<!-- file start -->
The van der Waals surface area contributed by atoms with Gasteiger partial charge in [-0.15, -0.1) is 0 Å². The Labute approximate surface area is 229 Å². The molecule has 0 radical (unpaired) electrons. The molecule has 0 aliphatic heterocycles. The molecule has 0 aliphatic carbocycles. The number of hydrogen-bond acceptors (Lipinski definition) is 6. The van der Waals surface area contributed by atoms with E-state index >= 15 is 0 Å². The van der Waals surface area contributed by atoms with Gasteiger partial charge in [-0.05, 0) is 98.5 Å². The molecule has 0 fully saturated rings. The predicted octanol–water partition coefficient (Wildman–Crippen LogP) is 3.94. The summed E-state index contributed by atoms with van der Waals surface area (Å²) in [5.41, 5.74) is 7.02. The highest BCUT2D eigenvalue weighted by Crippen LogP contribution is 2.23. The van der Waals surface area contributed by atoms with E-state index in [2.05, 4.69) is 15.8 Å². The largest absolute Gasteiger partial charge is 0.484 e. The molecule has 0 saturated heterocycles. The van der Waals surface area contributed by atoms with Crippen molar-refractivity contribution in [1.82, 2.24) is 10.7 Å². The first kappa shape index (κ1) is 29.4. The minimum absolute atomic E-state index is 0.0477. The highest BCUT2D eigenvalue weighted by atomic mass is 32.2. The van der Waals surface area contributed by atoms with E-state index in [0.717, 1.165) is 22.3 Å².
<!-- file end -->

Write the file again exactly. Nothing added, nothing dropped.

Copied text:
The van der Waals surface area contributed by atoms with Gasteiger partial charge in [-0.15, -0.1) is 0 Å². The Labute approximate surface area is 229 Å². The molecule has 0 radical (unpaired) electrons. The molecule has 0 aliphatic heterocycles. The molecule has 0 aliphatic carbocycles. The number of hydrogen-bond acceptors (Lipinski definition) is 6. The van der Waals surface area contributed by atoms with E-state index >= 15 is 0 Å². The van der Waals surface area contributed by atoms with Gasteiger partial charge in [-0.05, 0) is 98.5 Å². The molecule has 0 fully saturated rings. The predicted octanol–water partition coefficient (Wildman–Crippen LogP) is 3.94. The summed E-state index contributed by atoms with van der Waals surface area (Å²) in [5.41, 5.74) is 7.02. The highest BCUT2D eigenvalue weighted by Crippen LogP contribution is 2.23. The van der Waals surface area contributed by atoms with E-state index in [2.05, 4.69) is 15.8 Å². The largest absolute Gasteiger partial charge is 0.484 e. The molecule has 0 saturated heterocycles. The van der Waals surface area contributed by atoms with Crippen molar-refractivity contribution in [1.82, 2.24) is 10.7 Å². The first kappa shape index (κ1) is 29.4. The minimum absolute atomic E-state index is 0.0477. The highest BCUT2D eigenvalue weighted by atomic mass is 32.2. The van der Waals surface area contributed by atoms with E-state index in [0.717, 1.165) is 22.3 Å².